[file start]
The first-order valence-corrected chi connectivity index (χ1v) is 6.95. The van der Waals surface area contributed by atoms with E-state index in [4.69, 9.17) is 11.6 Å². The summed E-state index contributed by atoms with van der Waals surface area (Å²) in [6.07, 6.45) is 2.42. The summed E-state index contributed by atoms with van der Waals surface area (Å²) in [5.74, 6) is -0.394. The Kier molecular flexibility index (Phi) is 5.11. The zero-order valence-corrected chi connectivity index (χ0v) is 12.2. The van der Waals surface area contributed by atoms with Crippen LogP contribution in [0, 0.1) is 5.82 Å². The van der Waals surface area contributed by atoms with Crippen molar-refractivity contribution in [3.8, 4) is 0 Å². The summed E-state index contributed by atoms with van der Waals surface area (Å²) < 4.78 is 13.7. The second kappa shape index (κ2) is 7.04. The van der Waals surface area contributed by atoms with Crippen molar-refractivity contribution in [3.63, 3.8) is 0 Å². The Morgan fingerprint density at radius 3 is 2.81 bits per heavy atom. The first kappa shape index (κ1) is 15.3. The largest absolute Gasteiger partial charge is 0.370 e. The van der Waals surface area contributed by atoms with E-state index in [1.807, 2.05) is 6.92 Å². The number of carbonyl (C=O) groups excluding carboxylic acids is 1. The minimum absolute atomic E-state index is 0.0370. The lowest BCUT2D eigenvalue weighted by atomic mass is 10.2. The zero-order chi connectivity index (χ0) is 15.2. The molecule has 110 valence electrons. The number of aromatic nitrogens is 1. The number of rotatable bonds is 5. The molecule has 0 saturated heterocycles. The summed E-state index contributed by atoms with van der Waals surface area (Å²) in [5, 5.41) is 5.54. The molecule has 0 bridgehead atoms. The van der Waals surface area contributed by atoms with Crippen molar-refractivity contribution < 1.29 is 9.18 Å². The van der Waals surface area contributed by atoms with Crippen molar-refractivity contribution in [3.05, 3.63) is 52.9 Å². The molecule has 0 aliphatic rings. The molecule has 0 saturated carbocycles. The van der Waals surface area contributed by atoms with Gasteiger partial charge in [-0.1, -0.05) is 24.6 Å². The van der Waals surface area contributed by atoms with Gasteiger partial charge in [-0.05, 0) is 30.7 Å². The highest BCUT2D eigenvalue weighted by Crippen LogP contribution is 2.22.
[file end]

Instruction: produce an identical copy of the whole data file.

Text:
The first-order valence-corrected chi connectivity index (χ1v) is 6.95. The van der Waals surface area contributed by atoms with E-state index in [4.69, 9.17) is 11.6 Å². The summed E-state index contributed by atoms with van der Waals surface area (Å²) in [6.07, 6.45) is 2.42. The summed E-state index contributed by atoms with van der Waals surface area (Å²) in [5.74, 6) is -0.394. The Kier molecular flexibility index (Phi) is 5.11. The zero-order valence-corrected chi connectivity index (χ0v) is 12.2. The van der Waals surface area contributed by atoms with Crippen LogP contribution in [0, 0.1) is 5.82 Å². The van der Waals surface area contributed by atoms with Crippen molar-refractivity contribution in [3.8, 4) is 0 Å². The summed E-state index contributed by atoms with van der Waals surface area (Å²) < 4.78 is 13.7. The second kappa shape index (κ2) is 7.04. The van der Waals surface area contributed by atoms with Crippen molar-refractivity contribution in [3.63, 3.8) is 0 Å². The Morgan fingerprint density at radius 3 is 2.81 bits per heavy atom. The first kappa shape index (κ1) is 15.3. The largest absolute Gasteiger partial charge is 0.370 e. The van der Waals surface area contributed by atoms with E-state index in [1.807, 2.05) is 6.92 Å². The number of carbonyl (C=O) groups excluding carboxylic acids is 1. The minimum absolute atomic E-state index is 0.0370. The lowest BCUT2D eigenvalue weighted by atomic mass is 10.2. The zero-order chi connectivity index (χ0) is 15.2. The molecule has 110 valence electrons. The number of aromatic nitrogens is 1. The number of rotatable bonds is 5. The molecule has 0 saturated heterocycles. The summed E-state index contributed by atoms with van der Waals surface area (Å²) in [5, 5.41) is 5.54. The molecule has 0 bridgehead atoms. The van der Waals surface area contributed by atoms with Crippen molar-refractivity contribution < 1.29 is 9.18 Å². The van der Waals surface area contributed by atoms with Crippen molar-refractivity contribution in [3.05, 3.63) is 52.9 Å². The molecule has 0 aliphatic rings. The molecule has 0 saturated carbocycles. The van der Waals surface area contributed by atoms with Gasteiger partial charge in [-0.1, -0.05) is 24.6 Å². The van der Waals surface area contributed by atoms with Gasteiger partial charge in [-0.05, 0) is 30.7 Å². The highest BCUT2D eigenvalue weighted by Crippen LogP contribution is 2.22.